The apparatus according to FIG. 3 in turn comprises a Wheatstone bridge 1 having a bridge resistance 2 of, for example, 100Ω and a resistance element 3 connected in series to said bridge resistance 2 and arranged in the vessel, preferably a slide wire having a cold resistance of 87Ω, in a first branch and two base resistances 12, 13 of, for example, 10 kΩ and 14 kΩ in a second branch, which bridge is balanced by an operational amplifier 10. A parallel resistance 13′ of, for example, 120 kΩ can be connected in parallel to the second base resistance 13 by means of a switch 16.

An amplifier 17, which is led back to the noninverting input of said operational amplifier 10 via a coupling resistance 18 of, for example, 1 MΩ, and, parallel thereto, an amplitude controller 19 are connected to the output of the operational amplifier 10. In addition, the output voltage Ua is fed to a frequency meter 20, which transmits the result of its measurement to a microprocessor 21. The microprocessor 21 also actuates the switch 16.

If the switch 16 is, for example, opened, a transient effect is triggered, in which the resistance element 3 assumes a temperature T1. As a result of the feedback of the Wheatstone bridge 1 via the amplifier 17, which feedback is controlled by the amplitude controller 19, the oscillation about the rest position corresponding to complete balance is stabilized, the amplifier 17 being controlled in such a way that the amplitude of the oscillation assumes a fixed, relatively small value. The frequency ν1 of this oscillation, which depends on the gas pressure p and also on the wall temperature TW through the thermal conductivity and the heat capacity of the gas, is measured by the frequency meter 20 and transmitted to the microprocessor 21.

This closes the switch 16, for example after the apparatus and hence the measured frequency ν1 have completely stabilized, and thus results in a change in the dividing ratio and causes rebalancing of the Wheatstone bridge 1 by adjustment of the resistance element 3 to a lower resistance and hence a lower temperature T2. About this rest position, too, an oscillation is generated whose frequency ν2, after stabilization of the apparatus, is measured by the frequency meter 20 and in turn depends on the gas pressure p and also on the wall temperature TW through the thermal conductivity and the heat capacity of the gas. At a wall temperature TW of about 25° C., frequencies of the order of magnitude of 50 Hz at 10−3 mbar and 2 kHz at 1 bar result in the case of the above-mentioned dimensions.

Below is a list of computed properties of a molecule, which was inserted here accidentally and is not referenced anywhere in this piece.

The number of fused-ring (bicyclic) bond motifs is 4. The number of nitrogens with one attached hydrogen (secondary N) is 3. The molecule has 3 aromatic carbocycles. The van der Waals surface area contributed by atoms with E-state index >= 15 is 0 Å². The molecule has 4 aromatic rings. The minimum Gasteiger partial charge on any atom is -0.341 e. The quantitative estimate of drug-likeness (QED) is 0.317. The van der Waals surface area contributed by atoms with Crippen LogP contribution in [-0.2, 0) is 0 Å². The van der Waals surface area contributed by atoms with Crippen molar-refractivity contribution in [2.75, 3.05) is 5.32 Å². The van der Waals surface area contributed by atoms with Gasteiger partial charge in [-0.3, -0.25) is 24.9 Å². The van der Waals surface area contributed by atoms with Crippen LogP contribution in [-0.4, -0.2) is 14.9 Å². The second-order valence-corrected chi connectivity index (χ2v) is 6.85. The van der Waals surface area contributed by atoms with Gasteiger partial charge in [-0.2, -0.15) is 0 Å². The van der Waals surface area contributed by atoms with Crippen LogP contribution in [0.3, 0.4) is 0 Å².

In the plane defined by ν1 and ν2 (cf. FIG. 4), each point corresponds to a pressure-temperature pair (p, TW). The ν1 and ν2 values corresponding to specific pressures and wall temperatures can be determined by calibration measurements and are stored in tabulated form in a memory. Conversely, the microprocessor 21 can determine the pressure p and the wall temperature TW from a frequency pair (ν1, ν2) by interpolation from the closest stored values. FIG. 4 shows lines of constant wall temperature TW and lines of constant gas pressure p. Here too, the gas pressure p is therefore determined on the basis of electrical variables which occur in succession at one and the same resistance element 3.

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Referenced by
Citing PatentFiling datePublication dateApplicantTitle
US6799468Jul 30, 2003Oct 5, 2004Helix Technology CorporationApparatus and methods for heat loss pressure measurement
US6865952May 24, 2004Mar 15, 2005Helix Technology CorporationApparatus and methods for heat loss pressure measurement
US6938493Oct 16, 2002Sep 6, 2005Helix Technology CorporationApparatus and methods for heat loss pressure measurement
US6945119May 24, 2004Sep 20, 2005Helix Technology CorporationApparatus and methods for heat loss pressure measurement
US7249516Jun 7, 2005Jul 31, 2007Brooks Automation, Inc.Method of operating a resistive heat-loss pressure sensor
US7331237Feb 1, 2006Feb 19, 2008Brooks Automation, Inc.Technique for improving Pirani gauge temperature compensation over its full pressure range
US7360439 *Aug 1, 2006Apr 22, 2008Fujitsu LimitedSample resistance measurement device
US8171801 *Dec 19, 2008May 8, 2012Institut National D'optiqueMicro-thermistor gas pressure sensor
US8350579 *Sep 23, 2009Jan 8, 2013Samsung Electronics Co., Ltd.Method and apparatus for optimizing wheatstone bridge robust in change in temperature
US20100123468 *Sep 23, 2009May 20, 2010Samsung Electronics Co., Ltd.Method and apparatus for optimizing wheatstone bridge robust in change in temperature
US20100154554 *Dec 19, 2008Jun 24, 2010Institut National D'optiqueMicro-thermistor gas pressure sensor
CN100480660CJul 19, 2005Apr 22, 2009布鲁克斯自动化有限公司Resistive heat-loss pressure sensor and operation method thereof
WO2006020196A1Jul 19, 2005Feb 23, 2006Helix Tech CorpMethod of operating a resistive heat-loss pressure sensor
Classifications
U.S. Classification73/755, 73/719, 73/708
International ClassificationG01L21/12
Cooperative ClassificationG01L21/12
European ClassificationG01L21/12
Legal Events
DateCodeEventDescription
Dec 23, 2014FPExpired due to failure to pay maintenance fee
Effective date: 20141105
Nov 5, 2014LAPSLapse for failure to pay maintenance fees
Jun 13, 2014REMIMaintenance fee reminder mailed
Apr 29, 2010FPAYFee payment
Year of fee payment: 8
Apr 7, 2006FPAYFee payment
Year of fee payment: 4
Dec 4, 2000ASAssignment
Owner name: UNAXIS BALZERS AKTIENGESELLSCHAFT, LIECHTENSTEIN
Free format text: CHANGE OF NAME;ASSIGNOR:BALZERS AKTIENGESELLSCHAFT;REEL/FRAME:011354/0520
Effective date: 20000914
Owner name: UNAXIS BALZERS AKTIENGESELLSCHAFT FL-9495 BALZERS